To coincide with this, the Ballymurphy Inquest has today found that the 10 people killed by the British Army in Belfast in August 1971 were innocent civilians. Especially significant is the fact that the massacre was carried out by members of Britain’s Parachute Regiment less than six months before Bloody Sunday.

John Teggart, the son of victim Daniel Teggart, said:

"During the inquest we had to sit through 100-days of evidence. It wasn’t easy, in fact it was awful. What gave us the strength to get through was the knowledge that every day of evidence was another blow to the MOD.
"It has taken us 50-years to get to this point. We are just ordinary families from Ballymurphy but we have held the British Government and Ministry of Defence to account. We hope today will give strength to all other families. It can be done, don’t give up, you will succeed.
“These lies end today with Justice Keegan’s verdict.
“We have corrected history today. The inquest confirmed that the soldiers who came to the area, supposedly to protect us, but they turned their guns on us."

Deputy First Minister Michelle O'Neill described the massacre as 'state murder' covered up by the British government.

The Guildford Four

I recently watched In the Name of the Father for the first time, a film about the Guildford Four, four people falsely convicted of the 1974 Guildford pub bombings. Those convicted were tortured into signing false confessions, using sleep deprivation, intimidation and threats against their families. A key factor in the confessions was the fact that strengthened anti-terrorism laws had passed allowing the police to hold suspects without charges for up to a week, rather than 48 hours.

One of the Guildford Four was a man called Giuseppe Conlon, who had travelled from Belfast to help his son, Gerry Conlon, in the Guildford Four trial. Giuseppe, who had suffered with lung problems throughout his life, died in prison in January 1980. Despite 22-year-old Joseph O'Connell admitting he had carried out the Guildford bombing, the Guildford Four and Maguire Seven (who were falsely charged with making explosives) remained in prison until they were released or their convictions were quashed in 1989.

My point is that, in the Guildford Four trial, Mr. Justice Donaldson lamented the fact that capital punishment had been abolished and that they weren't being tried for treason. He said:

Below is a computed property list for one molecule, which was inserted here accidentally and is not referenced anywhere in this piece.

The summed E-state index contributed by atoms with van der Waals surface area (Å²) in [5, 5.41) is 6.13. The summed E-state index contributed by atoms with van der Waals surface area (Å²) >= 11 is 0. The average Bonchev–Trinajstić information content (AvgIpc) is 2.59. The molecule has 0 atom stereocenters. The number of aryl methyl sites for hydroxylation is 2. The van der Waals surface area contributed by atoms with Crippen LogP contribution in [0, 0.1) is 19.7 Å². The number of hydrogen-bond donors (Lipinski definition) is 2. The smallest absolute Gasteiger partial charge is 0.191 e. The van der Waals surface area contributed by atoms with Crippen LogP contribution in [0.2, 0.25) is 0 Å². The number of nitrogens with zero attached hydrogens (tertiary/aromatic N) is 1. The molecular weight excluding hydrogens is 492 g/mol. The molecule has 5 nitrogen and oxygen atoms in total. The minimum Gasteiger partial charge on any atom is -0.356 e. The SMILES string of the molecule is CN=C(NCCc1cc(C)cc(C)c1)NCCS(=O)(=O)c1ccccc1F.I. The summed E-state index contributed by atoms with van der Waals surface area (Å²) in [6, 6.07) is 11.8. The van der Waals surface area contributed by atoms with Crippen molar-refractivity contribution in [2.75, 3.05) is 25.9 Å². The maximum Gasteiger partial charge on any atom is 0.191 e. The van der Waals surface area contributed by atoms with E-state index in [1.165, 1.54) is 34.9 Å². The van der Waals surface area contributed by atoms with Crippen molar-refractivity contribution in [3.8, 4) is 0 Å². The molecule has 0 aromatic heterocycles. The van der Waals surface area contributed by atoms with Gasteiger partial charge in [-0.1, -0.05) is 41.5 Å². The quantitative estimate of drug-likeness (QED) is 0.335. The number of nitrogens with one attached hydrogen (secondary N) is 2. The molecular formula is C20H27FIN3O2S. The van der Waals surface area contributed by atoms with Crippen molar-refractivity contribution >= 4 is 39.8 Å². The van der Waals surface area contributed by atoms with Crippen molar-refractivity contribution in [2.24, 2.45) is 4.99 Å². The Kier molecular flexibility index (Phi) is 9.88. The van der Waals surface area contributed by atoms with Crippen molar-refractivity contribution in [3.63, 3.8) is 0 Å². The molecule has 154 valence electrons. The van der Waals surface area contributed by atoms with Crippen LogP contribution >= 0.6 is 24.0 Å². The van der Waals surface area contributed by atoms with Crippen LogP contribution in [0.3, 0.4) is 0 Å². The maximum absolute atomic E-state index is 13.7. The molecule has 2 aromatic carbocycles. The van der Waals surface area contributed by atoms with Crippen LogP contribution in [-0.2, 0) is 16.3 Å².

"If hanging were still an option, you would have been executed."

Just read that again. If hanging were still an option, they would have been executed. Four innocent people, in what was seen as a questionable trial with shoddy evidence, would have died for something they didn't do. For something that happened somewhere they'd never been.

What does all of this actually mean?

I hoped by writing 1,000 words on these three topics I would have something insightful to say that hasn't already been said. But I'm just as disheartened about what I've heard from the government, just as much as I was when I first saw the manifesto promise. I wish I could say I was surprised, but I can't be. As an Irish woman, I grew up hearing stories from my grandad about the struggles Irish people faced after the British invasion of Ireland. I know that everyone living in Ireland in the second half of the twentieth century was affected by the Troubles, that my ancestors and those of every Irish person faced discrimination from the British when they came to the UK looking for work. Throughout history, Irish people have been stereotyped as violent, as alcoholics, as barbarous and uncivilised. Benjamin Disraeli called the Irish a 'wild, reckless, indolent, uncertain and superstitious race'; Julie Burchill wrote in The Guardian in 2002 that Ireland is synonymous with 'child molestation, Nazi-sympathising, and the oppression of women'; jobs would say 'no Irish need apply'. Even as recently as March of this year, news broke that Pontins had a blacklist of common Irish surnames to prevent Gypsies and Irish Travelers from booking at its parks.

Hibernophobia is nothing new, and it's clearly not going anywhere any time soon. But I wish the British government would work to improve relations, to show its dedication to bringing about justice for those persecuted by the British Army, and to recognise the damage the new statute of limitations will have for the families of those who died at the hands of British soldiers.